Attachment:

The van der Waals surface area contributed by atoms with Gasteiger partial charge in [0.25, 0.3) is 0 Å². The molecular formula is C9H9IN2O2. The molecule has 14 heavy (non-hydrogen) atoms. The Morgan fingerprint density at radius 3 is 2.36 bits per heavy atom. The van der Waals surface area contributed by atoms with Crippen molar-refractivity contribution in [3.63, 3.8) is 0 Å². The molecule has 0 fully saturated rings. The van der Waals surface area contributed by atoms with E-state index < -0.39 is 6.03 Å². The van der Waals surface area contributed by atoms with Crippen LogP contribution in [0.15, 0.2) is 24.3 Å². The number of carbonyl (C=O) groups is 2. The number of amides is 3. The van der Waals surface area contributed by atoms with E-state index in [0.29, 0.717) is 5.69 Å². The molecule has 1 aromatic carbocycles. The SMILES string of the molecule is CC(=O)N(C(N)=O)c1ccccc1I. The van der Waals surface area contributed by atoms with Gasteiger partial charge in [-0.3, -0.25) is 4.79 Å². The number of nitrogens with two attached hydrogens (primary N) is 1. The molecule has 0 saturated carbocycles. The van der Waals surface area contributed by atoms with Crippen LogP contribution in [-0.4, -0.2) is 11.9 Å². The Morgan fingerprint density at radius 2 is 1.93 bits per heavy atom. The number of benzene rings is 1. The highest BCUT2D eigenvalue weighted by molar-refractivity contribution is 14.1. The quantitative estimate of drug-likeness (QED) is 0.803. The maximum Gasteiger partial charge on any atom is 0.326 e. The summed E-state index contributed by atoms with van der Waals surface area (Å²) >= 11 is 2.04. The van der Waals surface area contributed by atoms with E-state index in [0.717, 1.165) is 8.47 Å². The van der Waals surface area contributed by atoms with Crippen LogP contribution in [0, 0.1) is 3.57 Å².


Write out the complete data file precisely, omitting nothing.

The van der Waals surface area contributed by atoms with Gasteiger partial charge in [0.25, 0.3) is 0 Å². The molecular formula is C9H9IN2O2. The molecule has 14 heavy (non-hydrogen) atoms. The Morgan fingerprint density at radius 3 is 2.36 bits per heavy atom. The van der Waals surface area contributed by atoms with Crippen molar-refractivity contribution in [3.63, 3.8) is 0 Å². The molecule has 0 fully saturated rings. The van der Waals surface area contributed by atoms with E-state index < -0.39 is 6.03 Å². The van der Waals surface area contributed by atoms with Crippen LogP contribution in [0.15, 0.2) is 24.3 Å². The number of carbonyl (C=O) groups is 2. The number of amides is 3. The van der Waals surface area contributed by atoms with E-state index in [0.29, 0.717) is 5.69 Å². The molecule has 1 aromatic carbocycles. The SMILES string of the molecule is CC(=O)N(C(N)=O)c1ccccc1I. The van der Waals surface area contributed by atoms with Gasteiger partial charge in [-0.3, -0.25) is 4.79 Å². The number of nitrogens with two attached hydrogens (primary N) is 1. The molecule has 0 saturated carbocycles. The van der Waals surface area contributed by atoms with Crippen LogP contribution in [-0.4, -0.2) is 11.9 Å². The Morgan fingerprint density at radius 2 is 1.93 bits per heavy atom. The number of benzene rings is 1. The highest BCUT2D eigenvalue weighted by molar-refractivity contribution is 14.1. The quantitative estimate of drug-likeness (QED) is 0.803. The maximum Gasteiger partial charge on any atom is 0.326 e. The summed E-state index contributed by atoms with van der Waals surface area (Å²) >= 11 is 2.04. The van der Waals surface area contributed by atoms with E-state index in [0.717, 1.165) is 8.47 Å². The van der Waals surface area contributed by atoms with Crippen LogP contribution in [0, 0.1) is 3.57 Å².